390 F2d 589 Ilowite v. United States
390 F.2d 589
Ralph ILOWITE, Petitioner,
UNITED STATES of America and the Federal Communications
United States Court of Appeals Third Circuit.
Argued Jan. 8, 1968.
Decided March 5, 1968.
Victor Rabinowitz, Rabinowitz & Boudin, New York City (Leonard B. Boudin, New York City, on the brief), for petitioner.
Lenore Ehrig, Appeals and Research Section, Internal Security Division, U.S. Dept. of Justice, Washington, D.C. (J. Walter Yeagley, Asst. Atty. Gen., Kevin T. Maroney, Atty., Dept. of Justice, Washington, D.C., Henry Geller, Gen. Counsel, John H. Conlin, Assoc. Gen. Counsel, Federal Communications Commission, Washington, D.C., on the brief), for respondents.
Before McLAUGHLIN, FREEDMAN and SEITZ, Circuit Judges.
OPINION OF THE COURT
The Federal Communications Commission dismissed without prejudice petitioner's applications for amateur and citizen's radio licenses because he refused to answer the Commission's inquiry as to whether he was or had ever been a member of the Communist Party or of any organization or group which advocates or teaches the overthrow of the Government of the United States, or of any political subdivision thereof, by force or violence. The questions were based on Sections 303(l), 308(b) and 309(a) of the Communications Act of 1934, as amended (47 U.S.C. 303(l), 308(b), 309(a)). See also Section 1.961(b) of the Commission's Rules, 47 C.F.R. 1.961(b). The Commission's questions were entirely proper. Borrow v. F.C.C., 109 U.S.App.D.C. 224, 285 F.2d 666 (1960), cert. den. 364 U.S. 892, 81 S.Ct. 223, 5 L.Ed.2d 188 (1960); Cronan v. F.C.C., 109 U.S.App.D.C. 208, 285 F.2d 288 (1960), cert. den. 366 U.S. 904, 81 S.Ct. 1046, 6 L.Ed.2d 203 (1961); Blumenthal v. F.C.C., 115 U.S.App.D.C. 305, 318 F.2d 276 (1963).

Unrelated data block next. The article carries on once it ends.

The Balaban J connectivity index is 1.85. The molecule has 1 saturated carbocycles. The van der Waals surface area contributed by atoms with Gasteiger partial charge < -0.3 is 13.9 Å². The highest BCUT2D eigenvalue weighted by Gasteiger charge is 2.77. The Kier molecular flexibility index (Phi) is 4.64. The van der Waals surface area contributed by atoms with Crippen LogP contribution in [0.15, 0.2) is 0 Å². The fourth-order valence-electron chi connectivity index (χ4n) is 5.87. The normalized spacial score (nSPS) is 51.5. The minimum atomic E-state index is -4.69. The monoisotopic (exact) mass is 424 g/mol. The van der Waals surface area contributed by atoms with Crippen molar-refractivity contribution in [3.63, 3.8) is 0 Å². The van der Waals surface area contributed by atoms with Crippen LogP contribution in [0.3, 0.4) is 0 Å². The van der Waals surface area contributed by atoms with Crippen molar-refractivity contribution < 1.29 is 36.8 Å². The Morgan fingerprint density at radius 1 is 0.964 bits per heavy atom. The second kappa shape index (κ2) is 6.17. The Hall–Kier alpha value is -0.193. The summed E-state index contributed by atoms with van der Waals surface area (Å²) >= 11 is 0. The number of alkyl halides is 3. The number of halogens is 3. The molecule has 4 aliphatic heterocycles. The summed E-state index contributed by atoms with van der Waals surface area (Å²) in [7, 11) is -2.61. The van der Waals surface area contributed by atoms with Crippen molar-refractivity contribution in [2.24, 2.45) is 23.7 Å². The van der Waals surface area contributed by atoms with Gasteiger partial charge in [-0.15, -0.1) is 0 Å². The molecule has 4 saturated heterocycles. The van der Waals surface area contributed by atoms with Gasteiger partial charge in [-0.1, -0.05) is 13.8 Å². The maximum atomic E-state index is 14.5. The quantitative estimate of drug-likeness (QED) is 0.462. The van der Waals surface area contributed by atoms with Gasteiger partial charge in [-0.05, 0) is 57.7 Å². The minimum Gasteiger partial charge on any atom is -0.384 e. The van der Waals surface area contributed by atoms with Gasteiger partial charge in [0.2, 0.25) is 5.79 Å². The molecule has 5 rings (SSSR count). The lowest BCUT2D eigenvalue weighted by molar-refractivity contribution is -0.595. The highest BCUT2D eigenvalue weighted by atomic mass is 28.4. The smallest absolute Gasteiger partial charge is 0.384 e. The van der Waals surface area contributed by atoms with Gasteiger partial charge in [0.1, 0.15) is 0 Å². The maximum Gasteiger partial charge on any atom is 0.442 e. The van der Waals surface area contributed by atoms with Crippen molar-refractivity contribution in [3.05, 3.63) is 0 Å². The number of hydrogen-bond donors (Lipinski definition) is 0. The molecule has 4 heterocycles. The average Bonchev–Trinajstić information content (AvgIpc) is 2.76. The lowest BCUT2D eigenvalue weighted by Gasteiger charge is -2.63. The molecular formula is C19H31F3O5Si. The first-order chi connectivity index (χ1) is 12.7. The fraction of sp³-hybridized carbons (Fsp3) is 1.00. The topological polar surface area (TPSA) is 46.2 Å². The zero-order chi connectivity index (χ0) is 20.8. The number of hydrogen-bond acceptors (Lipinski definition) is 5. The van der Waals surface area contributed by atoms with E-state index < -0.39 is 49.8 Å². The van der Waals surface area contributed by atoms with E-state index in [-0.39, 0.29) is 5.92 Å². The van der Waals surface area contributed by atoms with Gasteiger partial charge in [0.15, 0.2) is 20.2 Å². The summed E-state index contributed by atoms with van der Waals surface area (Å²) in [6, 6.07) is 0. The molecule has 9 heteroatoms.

The order of the Commission will be affirmed.
FREEDMAN, Circuit Judge (concurring).
I concur in the affirmance of the order of the Commission. The dissent by Judge Washington in Borrow v. Federal Communications Commission, 109 U.S.App.D.C. 224, 285 F.2d 666 (1960), cert. denied, 364 U.S. 892, 81 S.Ct. 223, 5 L.Ed. 188, is a powerful one, but until the Supreme Court indicates that the majority opinion in that case which has since been followed consistently in the District of Columbia Circuit is erroneous, I believe that our Circuit should follow it.
SEITZ, Circuit Judge (dissenting).